Harvard stem cell scientists studying the effect of nitric oxide on liver growth and regeneration appear to have serendipitously discovered a markedly improved treatment for liver damage caused by acetaminophen toxicity, the root of half of the hospital visits involving acute liver failure in the United States.
The human liver can safely process up to 4 grams (8 pills) of acetaminophen, best known as Tylenol, over 24 hours. Surpassing that amount risks poisoning or killing liver cells. Accidental acetaminophen overdoses commonly occur when people who feel sick but don't know the dangers posed by the over-the-counter pain and fever reducer exceed the safe dosage. Such poisoning kills hundreds of people each year.
Writing in the journal Cell Reports, the researchers described how nitric oxide, which is commonly used to relax cardiac blood vessels in patients with heart disease, enhances liver growth and regeneration, independent of its effect on blood vessels. Using zebrafish and mice, the research team also showed how manipulating these pathways with drugs could improve treatment of toxic liver injury caused by acetaminophen overdose.
The only federally approved treatment for acetaminophen toxicity, N-acetylcysteine (NAC), is most effective if a patient seeks medical help within 8 to 12 hours of overdose. Unfortunately, most overdose-specific symptoms, such as confusion and intestinal bleeding, don't occur until the liver injury is critical.
"We tried to model that in our studies where we gave fish Tylenol first, waited 18 hours, and gave them a new nitric oxide-based drug combined with the clinically approved drug," said study co-senior author Wolfram Goessling of the Harvard Stem Cell Institute. "These drugs worked together to improve liver injury even when out of the previously established therapeutic window, and so we think there's significant potential for clinical application."
Goessling and his research associates happened upon the nitric oxide-liver injury connection while investigating the signaling pathways that are important for liver development. Goessling's lab, which he shares with study co-senior author Trista North, screened thousands of known drugs on zebrafish embryos to see which produced a bigger or smaller liver. The compounds with the most dramatic effect were a family of drugs that affect nitric oxide and nitric oxide signaling.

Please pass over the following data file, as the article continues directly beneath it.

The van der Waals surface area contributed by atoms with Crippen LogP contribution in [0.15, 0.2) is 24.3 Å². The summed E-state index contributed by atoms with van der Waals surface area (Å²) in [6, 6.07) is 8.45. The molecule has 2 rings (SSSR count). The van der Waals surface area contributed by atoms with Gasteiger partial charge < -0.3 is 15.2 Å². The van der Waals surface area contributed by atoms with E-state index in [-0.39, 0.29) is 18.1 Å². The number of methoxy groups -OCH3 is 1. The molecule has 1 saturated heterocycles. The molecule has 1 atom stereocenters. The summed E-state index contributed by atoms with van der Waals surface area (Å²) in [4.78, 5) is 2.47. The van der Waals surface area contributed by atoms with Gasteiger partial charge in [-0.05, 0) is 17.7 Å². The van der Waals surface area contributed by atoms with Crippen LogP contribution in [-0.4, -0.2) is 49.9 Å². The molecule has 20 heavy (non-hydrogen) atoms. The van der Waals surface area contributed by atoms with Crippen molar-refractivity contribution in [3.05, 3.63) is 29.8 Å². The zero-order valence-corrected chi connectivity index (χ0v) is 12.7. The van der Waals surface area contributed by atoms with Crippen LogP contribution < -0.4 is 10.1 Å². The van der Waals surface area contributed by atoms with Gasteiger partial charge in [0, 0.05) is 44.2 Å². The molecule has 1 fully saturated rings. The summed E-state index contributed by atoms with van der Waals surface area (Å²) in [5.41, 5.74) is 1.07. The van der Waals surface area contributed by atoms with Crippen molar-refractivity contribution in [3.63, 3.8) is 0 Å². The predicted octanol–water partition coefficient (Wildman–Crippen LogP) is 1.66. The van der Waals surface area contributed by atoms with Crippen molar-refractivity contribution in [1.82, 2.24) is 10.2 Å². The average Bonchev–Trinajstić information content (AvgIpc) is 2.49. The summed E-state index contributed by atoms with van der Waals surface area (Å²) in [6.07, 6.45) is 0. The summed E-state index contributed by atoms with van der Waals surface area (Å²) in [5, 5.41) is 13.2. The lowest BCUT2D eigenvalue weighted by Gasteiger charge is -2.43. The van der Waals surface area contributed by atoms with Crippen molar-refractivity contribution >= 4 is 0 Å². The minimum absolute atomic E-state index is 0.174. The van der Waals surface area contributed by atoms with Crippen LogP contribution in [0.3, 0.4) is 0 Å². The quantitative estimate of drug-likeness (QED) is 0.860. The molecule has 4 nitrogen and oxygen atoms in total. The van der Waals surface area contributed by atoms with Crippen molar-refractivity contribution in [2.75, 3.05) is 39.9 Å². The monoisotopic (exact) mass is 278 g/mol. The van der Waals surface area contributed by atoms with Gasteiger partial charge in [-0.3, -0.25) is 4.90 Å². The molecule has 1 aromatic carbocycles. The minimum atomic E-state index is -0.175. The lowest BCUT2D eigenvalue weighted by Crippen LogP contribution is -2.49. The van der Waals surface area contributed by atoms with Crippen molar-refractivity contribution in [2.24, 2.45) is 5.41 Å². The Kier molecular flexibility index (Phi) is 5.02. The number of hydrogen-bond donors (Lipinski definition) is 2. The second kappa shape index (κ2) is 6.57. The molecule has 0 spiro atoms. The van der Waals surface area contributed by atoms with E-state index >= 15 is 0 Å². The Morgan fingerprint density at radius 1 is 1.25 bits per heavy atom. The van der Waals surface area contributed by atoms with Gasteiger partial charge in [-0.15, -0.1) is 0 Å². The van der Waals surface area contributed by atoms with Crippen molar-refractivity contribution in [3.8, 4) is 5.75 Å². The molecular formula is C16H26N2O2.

Andrew Cox, a postdoctoral fellow in Goessling's lab, conducted a series of experiments to show that nitric oxide enhanced liver formation during organ development in zebrafish and that blocking nitric oxide led to smaller, less-developed livers. Further investigation found that nitric oxide worked through different pathways in the liver than it did in the blood vessels, where its ability to regulate blood flow has been well established.
"During these experiments, we found a recently recognized pathway, called protein nitrosylation, where the activity of proteins gets changed by nitric oxide," Goessling said. "We think that's the basic principle behind how it works in liver development."
The members of Goessling and North's lab found it was possible to enhance liver growth and regeneration by disrupting the nitrosylation pathway so that nitric oxide could better change proteins in the liver. They found a nitrosylation enhancer currently used in clinical trials for other purposes and began testing it in clinical models of illnesses such as Tylenol overdose, where it proved successful.
"This potential drug doesn't only work in fish," Goessling said. "We did use mouse models to show that this might have relevance to human disease."
If the nitrosylation drug for liver toxicity reaches clinical trials, it would join a handful of other drugs developed from zebrafish research that originated from Harvard Stem Cell Institute labs.
Last year, a compound discovered by North and Goessling while they were working as postdoctoral fellows in the lab of Leonard Zon was found to expand cord blood during hematopoietic stem cell transplants in a Phase 1b clinical trial. Another drug for melanoma, also discovered in the Zon lab, reached the federal Food and Drug Administration approval process in 2011.
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"S-Nitrosothiol Signaling Regulates Liver Development and Improves Outcome following Toxic Liver Injury." Andrew G. Cox, Diane C. Saunders, Peter B. Kelsey, Allie A. Conway, Yevgenia Tesmenitsky, Julio F. Marchini, Kristin K. Brown, Jonathan S. Stamler, Dorothy B. Colagiovanni, Gary J. Rosenthal, Kevin J. Croce, Trista E. North, Wolfram Goessling. Cell Reports - 16 January 2014 (Vol. 6, Issue 1, pp. 56-69) DOI: 10.1016/j.celrep.2013.12.007